The readings for Sunday, February 12, 2017, Sixth Sunday in Ordinary Time, Cycle A, are
Sirach 15:15-20; 1 Corinthians 2:6-10; and Matthew 5:17-37.
Today’s Gospel reading is the third in a series of selections from the Sermon on the Mountain. Reading between the lines of Matthew’s Gospel it is clear that one of his purposes was to bring about unity in his Christian Community between Jewish Christians and Gentile Christians. One of the points of disagreement was the relationship of Christians to the Torah and the Prophets — the two main sections of the Old Testament). Matthew writes in the mid-eighties of the first Christian century. By this time the Letters of St. Paul were widely known in the churches. Among those teachings was his progressive interpretation of the Torah. An example: “One is justified by faith apart from the works of the Law (Torah),” Romans 3:28. So has the Torah been surpassed?
Matthew answers for the conservatives in his congregation, as he attributes to Jesus these words, “Do not think that I have come to abolish the Torah and Prophets. I have come not to abolish but to fulfill.” So there! Shall they expel those who disagree with the conservatives? Not necessary. “Whoever breaks one of the least of these commandments and teaches others to do so will be called least in the kingdom of heaven.” At least they are allowed to remain in the Christian Community. Matthew must have understood that his Christians would ask, “So do we have to keep even every interpretation of the Torah, like the scribes and Pharisees do?’ Basically the scribes and Pharisees are for Matthew the same people. They are his favorite antagonists. They maintained that they had to “build a fence around the Torah” to protect it. That “fence” consisted of their interpretations of the Torah and their insistence that those interpretations had to be observed. No way, says Matthew in these words, which do not sound ecumenical at all, “Unless your righteousness (your observance of the Torah — the Laws of Moses) exceeds that of the scribes and Pharisees, you will not enter the kingdom of heaven.” This awesome statement is going to need some examples as to how Christian “righteousness” exceeds that of the scribes and Pharisees.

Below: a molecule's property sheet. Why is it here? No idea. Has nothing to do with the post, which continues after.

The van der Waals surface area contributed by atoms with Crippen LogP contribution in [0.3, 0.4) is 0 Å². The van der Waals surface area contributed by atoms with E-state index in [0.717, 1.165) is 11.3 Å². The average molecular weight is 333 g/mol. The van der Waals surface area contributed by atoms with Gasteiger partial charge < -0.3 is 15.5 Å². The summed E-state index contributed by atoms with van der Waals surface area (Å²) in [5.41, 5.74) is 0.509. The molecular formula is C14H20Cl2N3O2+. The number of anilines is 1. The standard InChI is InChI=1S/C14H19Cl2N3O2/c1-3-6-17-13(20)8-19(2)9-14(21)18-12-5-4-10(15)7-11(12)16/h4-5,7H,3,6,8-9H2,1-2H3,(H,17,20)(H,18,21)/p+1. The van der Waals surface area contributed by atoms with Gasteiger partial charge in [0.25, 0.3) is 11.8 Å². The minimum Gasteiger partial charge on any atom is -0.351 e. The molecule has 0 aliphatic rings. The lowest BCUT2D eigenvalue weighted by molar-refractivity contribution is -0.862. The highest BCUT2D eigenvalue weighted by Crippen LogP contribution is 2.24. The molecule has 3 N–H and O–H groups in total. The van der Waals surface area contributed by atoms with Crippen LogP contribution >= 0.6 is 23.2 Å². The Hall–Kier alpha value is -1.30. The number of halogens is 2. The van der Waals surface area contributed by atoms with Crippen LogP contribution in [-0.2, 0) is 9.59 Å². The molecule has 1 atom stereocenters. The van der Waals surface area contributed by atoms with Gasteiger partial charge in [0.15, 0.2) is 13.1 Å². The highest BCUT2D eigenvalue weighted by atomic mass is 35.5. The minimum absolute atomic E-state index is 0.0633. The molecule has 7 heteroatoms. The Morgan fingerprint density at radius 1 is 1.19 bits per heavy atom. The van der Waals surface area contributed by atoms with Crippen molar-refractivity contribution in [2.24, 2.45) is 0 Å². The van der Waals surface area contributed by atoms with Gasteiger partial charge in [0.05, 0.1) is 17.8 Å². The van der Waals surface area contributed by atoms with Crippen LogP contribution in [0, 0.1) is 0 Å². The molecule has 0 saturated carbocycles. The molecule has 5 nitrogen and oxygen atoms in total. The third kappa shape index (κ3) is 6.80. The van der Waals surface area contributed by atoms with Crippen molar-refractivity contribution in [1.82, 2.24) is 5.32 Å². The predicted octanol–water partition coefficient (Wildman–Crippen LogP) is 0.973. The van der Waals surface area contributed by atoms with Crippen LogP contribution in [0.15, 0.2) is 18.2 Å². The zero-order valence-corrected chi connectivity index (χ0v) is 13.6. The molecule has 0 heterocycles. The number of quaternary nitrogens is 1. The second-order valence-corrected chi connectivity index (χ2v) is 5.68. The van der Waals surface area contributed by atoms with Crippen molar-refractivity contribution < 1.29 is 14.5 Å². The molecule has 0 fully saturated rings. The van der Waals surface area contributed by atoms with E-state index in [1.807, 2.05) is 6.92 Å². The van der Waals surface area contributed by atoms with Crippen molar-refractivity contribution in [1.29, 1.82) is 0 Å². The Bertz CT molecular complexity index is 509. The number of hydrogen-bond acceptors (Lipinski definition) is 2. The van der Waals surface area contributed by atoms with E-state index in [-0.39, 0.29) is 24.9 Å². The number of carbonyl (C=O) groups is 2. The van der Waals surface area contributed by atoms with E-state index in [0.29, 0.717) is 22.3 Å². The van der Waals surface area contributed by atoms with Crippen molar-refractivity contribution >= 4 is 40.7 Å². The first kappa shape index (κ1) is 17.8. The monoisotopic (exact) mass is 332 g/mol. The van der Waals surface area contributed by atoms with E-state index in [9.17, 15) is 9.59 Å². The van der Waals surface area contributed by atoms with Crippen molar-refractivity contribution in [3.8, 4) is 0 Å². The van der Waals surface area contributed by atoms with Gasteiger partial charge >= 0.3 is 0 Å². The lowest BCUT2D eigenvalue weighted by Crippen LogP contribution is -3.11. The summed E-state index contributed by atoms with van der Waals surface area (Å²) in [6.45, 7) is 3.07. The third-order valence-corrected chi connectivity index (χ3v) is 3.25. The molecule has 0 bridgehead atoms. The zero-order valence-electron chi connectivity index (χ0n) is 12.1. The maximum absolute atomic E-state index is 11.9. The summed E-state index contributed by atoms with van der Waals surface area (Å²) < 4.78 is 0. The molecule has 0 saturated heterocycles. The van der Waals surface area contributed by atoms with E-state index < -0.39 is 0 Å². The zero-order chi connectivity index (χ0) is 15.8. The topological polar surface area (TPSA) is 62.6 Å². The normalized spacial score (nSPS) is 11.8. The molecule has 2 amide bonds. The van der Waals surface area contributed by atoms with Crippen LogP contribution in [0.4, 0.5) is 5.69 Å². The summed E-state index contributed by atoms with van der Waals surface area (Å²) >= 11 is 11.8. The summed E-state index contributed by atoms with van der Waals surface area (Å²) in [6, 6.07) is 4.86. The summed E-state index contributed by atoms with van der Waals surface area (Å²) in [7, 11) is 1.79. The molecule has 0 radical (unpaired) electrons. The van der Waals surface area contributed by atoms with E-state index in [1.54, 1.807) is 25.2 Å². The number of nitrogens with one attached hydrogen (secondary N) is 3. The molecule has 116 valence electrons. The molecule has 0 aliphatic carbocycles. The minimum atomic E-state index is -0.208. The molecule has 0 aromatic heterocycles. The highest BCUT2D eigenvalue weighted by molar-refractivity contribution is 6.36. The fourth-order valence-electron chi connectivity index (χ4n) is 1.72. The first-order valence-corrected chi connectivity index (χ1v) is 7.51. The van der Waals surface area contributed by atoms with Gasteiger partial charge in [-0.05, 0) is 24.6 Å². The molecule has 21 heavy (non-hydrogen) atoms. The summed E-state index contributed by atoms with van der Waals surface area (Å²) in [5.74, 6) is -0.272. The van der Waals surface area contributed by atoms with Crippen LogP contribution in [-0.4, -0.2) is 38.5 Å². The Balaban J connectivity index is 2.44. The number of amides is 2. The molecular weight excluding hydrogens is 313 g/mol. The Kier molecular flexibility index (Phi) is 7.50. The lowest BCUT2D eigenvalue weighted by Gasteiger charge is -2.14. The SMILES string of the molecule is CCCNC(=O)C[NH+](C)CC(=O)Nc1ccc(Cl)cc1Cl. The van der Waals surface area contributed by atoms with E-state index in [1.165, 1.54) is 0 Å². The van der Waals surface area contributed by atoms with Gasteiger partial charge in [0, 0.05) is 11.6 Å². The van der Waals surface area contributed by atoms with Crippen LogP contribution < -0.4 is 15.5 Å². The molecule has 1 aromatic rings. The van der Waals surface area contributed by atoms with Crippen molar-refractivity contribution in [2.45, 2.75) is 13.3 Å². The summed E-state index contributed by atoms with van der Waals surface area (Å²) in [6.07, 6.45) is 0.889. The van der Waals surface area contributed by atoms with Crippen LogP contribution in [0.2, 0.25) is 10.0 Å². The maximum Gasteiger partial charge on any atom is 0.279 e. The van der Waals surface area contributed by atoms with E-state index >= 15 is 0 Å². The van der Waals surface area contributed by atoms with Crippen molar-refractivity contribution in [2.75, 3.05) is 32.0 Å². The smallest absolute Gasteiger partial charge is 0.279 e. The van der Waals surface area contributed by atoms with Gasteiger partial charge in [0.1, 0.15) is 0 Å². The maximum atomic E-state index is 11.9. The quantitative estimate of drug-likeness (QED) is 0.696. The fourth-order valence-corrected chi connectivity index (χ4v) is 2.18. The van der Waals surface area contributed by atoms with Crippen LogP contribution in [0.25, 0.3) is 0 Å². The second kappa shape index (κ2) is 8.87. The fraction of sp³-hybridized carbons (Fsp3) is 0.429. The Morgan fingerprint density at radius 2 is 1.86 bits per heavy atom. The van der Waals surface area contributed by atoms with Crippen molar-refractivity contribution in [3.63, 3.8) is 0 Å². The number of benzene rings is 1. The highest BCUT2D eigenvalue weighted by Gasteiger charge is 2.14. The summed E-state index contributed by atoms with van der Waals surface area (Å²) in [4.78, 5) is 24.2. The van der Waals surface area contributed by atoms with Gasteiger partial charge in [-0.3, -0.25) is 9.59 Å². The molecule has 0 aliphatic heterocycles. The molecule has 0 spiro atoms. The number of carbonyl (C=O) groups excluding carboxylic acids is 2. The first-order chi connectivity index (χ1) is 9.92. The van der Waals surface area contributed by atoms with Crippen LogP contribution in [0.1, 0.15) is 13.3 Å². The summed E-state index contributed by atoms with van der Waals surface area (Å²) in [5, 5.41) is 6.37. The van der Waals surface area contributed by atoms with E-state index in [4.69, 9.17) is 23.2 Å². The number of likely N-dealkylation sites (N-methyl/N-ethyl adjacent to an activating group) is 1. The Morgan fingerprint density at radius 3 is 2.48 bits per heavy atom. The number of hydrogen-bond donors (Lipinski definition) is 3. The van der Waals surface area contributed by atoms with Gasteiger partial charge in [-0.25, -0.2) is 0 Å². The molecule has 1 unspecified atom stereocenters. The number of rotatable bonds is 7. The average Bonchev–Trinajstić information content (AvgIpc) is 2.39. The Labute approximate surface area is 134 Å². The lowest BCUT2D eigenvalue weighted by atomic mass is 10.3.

For this reason Matthew next adds six theses and their anti-theses — a comparison of Old Testament observance with observance expected of Christians. The first pair: “You have heard that it was said, ‘You shall not kill, and whoever kills will be liable to judgment.’” Then the reinterpret-tation for Christians, “But I say to you….” Even anger at one’s brother (a fellow-Christian) is forbidden, even name-calling such as “Raqa” (Dumkopf), or “You fool,” “will be liable to the fire of Gehenna.” Matthew is so insistent on peace between Christians (who were at verbal war in his community) that he demands they make peace with each other before they approach God with a gift at the altar.
Matthew’s continues about sensitive matters — adultery, divorce, remarriage after divorce. The next pair, thesis and antithesis: “You have heard it said, ‘You shall not commit adultery.’ But I say to you, everyone who looks at a woman with lust has already committed adultery with her in his heart.” Adultery is a scandal to the Christian Community. Therefore Matthew adds a section on scandal — (causing others to stumble). His treatment of scandal sounds much like Islamic Sharia law. “If your right eye causes you to sin, tear it out, and throw it away. Better lose one bodily member than the whole body be thrown into Gehenna.” These statements should be understood as hyperbole, exaggeration, a legitimate biblical tool to warn against the dangers of sin.
The next thesis and antithesis: “It was also said, ‘Whoever divorces his wife must give her a bill of divorce,’” (a reference to Deuteronomy 24:1-4). The “bill of divorce” was for the woman’s protection. The antithesis: “But I say to you, whoever divorces his wife, except on the ground of unchastity, causes her to commit adultery. And whoever marries a divorced woman commits adultery.” This teaching is repeated in Matthew 19:3-11. To which Jesus’ disciples reply, “If such is the case of a man with his wife, it is better not to marry.” Interpretation depends somewhat on the clause, “except for unchastity” and on St. Paul’s words in 1 Corinthians 7. Matthew closes today’s Gospel reading with a fourth thesis and antithesis about oaths. He attributes to Jesus the command not to swear at all, but to have such integrity that a “Yes” or a “No” are as solid and sure as any oath. Wow! Tough stuff!